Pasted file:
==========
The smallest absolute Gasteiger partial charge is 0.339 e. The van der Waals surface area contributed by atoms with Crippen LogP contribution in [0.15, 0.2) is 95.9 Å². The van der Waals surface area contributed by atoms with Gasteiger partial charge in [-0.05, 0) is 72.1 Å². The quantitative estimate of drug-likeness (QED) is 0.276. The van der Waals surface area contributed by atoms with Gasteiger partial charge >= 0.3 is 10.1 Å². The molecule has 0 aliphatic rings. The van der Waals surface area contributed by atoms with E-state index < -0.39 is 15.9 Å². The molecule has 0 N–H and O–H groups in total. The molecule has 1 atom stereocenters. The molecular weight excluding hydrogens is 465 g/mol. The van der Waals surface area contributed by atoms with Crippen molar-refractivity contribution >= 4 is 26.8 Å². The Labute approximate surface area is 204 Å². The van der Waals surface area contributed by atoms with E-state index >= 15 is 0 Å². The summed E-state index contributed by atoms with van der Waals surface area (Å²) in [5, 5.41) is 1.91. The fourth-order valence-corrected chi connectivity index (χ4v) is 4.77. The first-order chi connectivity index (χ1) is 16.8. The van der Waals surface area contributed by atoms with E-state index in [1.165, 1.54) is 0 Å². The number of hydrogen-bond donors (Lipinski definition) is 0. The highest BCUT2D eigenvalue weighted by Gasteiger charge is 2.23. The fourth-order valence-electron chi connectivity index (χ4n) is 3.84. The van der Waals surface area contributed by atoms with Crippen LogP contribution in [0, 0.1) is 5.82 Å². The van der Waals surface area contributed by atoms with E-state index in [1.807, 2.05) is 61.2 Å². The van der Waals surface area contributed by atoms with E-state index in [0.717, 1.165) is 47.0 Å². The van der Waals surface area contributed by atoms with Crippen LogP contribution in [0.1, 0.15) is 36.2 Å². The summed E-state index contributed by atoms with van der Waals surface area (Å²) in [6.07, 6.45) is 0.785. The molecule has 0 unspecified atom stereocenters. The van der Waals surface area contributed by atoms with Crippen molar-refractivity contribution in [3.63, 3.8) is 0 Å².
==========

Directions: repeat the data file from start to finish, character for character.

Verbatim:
The smallest absolute Gasteiger partial charge is 0.339 e. The van der Waals surface area contributed by atoms with Crippen LogP contribution in [0.15, 0.2) is 95.9 Å². The van der Waals surface area contributed by atoms with Gasteiger partial charge in [-0.05, 0) is 72.1 Å². The quantitative estimate of drug-likeness (QED) is 0.276. The van der Waals surface area contributed by atoms with Gasteiger partial charge >= 0.3 is 10.1 Å². The molecule has 0 aliphatic rings. The van der Waals surface area contributed by atoms with E-state index < -0.39 is 15.9 Å². The molecule has 0 N–H and O–H groups in total. The molecule has 1 atom stereocenters. The molecular weight excluding hydrogens is 465 g/mol. The van der Waals surface area contributed by atoms with Crippen molar-refractivity contribution >= 4 is 26.8 Å². The Labute approximate surface area is 204 Å². The van der Waals surface area contributed by atoms with E-state index >= 15 is 0 Å². The summed E-state index contributed by atoms with van der Waals surface area (Å²) in [5, 5.41) is 1.91. The fourth-order valence-corrected chi connectivity index (χ4v) is 4.77. The first-order chi connectivity index (χ1) is 16.8. The van der Waals surface area contributed by atoms with E-state index in [1.165, 1.54) is 0 Å². The number of hydrogen-bond donors (Lipinski definition) is 0. The highest BCUT2D eigenvalue weighted by Gasteiger charge is 2.23. The fourth-order valence-electron chi connectivity index (χ4n) is 3.84. The van der Waals surface area contributed by atoms with Crippen LogP contribution in [0, 0.1) is 5.82 Å². The van der Waals surface area contributed by atoms with E-state index in [1.807, 2.05) is 61.2 Å². The van der Waals surface area contributed by atoms with E-state index in [0.717, 1.165) is 47.0 Å². The van der Waals surface area contributed by atoms with Crippen LogP contribution in [0.1, 0.15) is 36.2 Å². The summed E-state index contributed by atoms with van der Waals surface area (Å²) in [6.07, 6.45) is 0.785. The molecule has 0 unspecified atom stereocenters. The van der Waals surface area contributed by atoms with Crippen molar-refractivity contribution in [3.63, 3.8) is 0 Å².